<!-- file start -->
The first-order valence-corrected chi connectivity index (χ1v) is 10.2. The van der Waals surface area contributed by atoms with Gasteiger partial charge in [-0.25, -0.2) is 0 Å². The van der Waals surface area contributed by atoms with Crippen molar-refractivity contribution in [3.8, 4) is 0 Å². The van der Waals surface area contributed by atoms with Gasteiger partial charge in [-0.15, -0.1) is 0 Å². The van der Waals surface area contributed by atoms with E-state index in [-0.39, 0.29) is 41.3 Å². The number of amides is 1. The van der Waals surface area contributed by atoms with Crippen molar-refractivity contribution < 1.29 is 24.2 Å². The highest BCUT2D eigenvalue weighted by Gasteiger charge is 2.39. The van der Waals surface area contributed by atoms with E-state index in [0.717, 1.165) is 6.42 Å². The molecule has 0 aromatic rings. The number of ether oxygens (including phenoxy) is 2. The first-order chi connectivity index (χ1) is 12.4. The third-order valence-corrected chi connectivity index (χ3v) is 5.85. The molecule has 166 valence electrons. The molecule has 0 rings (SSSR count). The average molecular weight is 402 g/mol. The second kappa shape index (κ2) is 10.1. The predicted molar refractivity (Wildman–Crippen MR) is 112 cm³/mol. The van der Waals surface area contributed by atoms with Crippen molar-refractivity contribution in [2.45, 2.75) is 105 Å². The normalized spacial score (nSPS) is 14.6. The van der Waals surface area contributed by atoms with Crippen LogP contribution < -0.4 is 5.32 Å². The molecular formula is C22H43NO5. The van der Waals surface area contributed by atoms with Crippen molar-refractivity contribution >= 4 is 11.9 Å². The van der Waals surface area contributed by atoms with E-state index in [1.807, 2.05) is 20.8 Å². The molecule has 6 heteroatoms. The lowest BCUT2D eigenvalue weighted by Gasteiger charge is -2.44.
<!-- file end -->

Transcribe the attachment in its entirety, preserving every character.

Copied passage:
The first-order valence-corrected chi connectivity index (χ1v) is 10.2. The van der Waals surface area contributed by atoms with Gasteiger partial charge in [-0.25, -0.2) is 0 Å². The van der Waals surface area contributed by atoms with Crippen molar-refractivity contribution in [3.8, 4) is 0 Å². The van der Waals surface area contributed by atoms with Gasteiger partial charge in [-0.15, -0.1) is 0 Å². The van der Waals surface area contributed by atoms with E-state index in [-0.39, 0.29) is 41.3 Å². The number of amides is 1. The van der Waals surface area contributed by atoms with Crippen molar-refractivity contribution < 1.29 is 24.2 Å². The highest BCUT2D eigenvalue weighted by Gasteiger charge is 2.39. The van der Waals surface area contributed by atoms with E-state index in [0.717, 1.165) is 6.42 Å². The molecule has 0 aromatic rings. The number of ether oxygens (including phenoxy) is 2. The first-order chi connectivity index (χ1) is 12.4. The third-order valence-corrected chi connectivity index (χ3v) is 5.85. The molecule has 166 valence electrons. The molecule has 0 rings (SSSR count). The average molecular weight is 402 g/mol. The second kappa shape index (κ2) is 10.1. The predicted molar refractivity (Wildman–Crippen MR) is 112 cm³/mol. The van der Waals surface area contributed by atoms with Crippen molar-refractivity contribution in [2.45, 2.75) is 105 Å². The normalized spacial score (nSPS) is 14.6. The van der Waals surface area contributed by atoms with Crippen LogP contribution < -0.4 is 5.32 Å². The molecular formula is C22H43NO5. The van der Waals surface area contributed by atoms with Crippen molar-refractivity contribution >= 4 is 11.9 Å². The van der Waals surface area contributed by atoms with E-state index in [1.807, 2.05) is 20.8 Å². The molecule has 6 heteroatoms. The lowest BCUT2D eigenvalue weighted by Gasteiger charge is -2.44.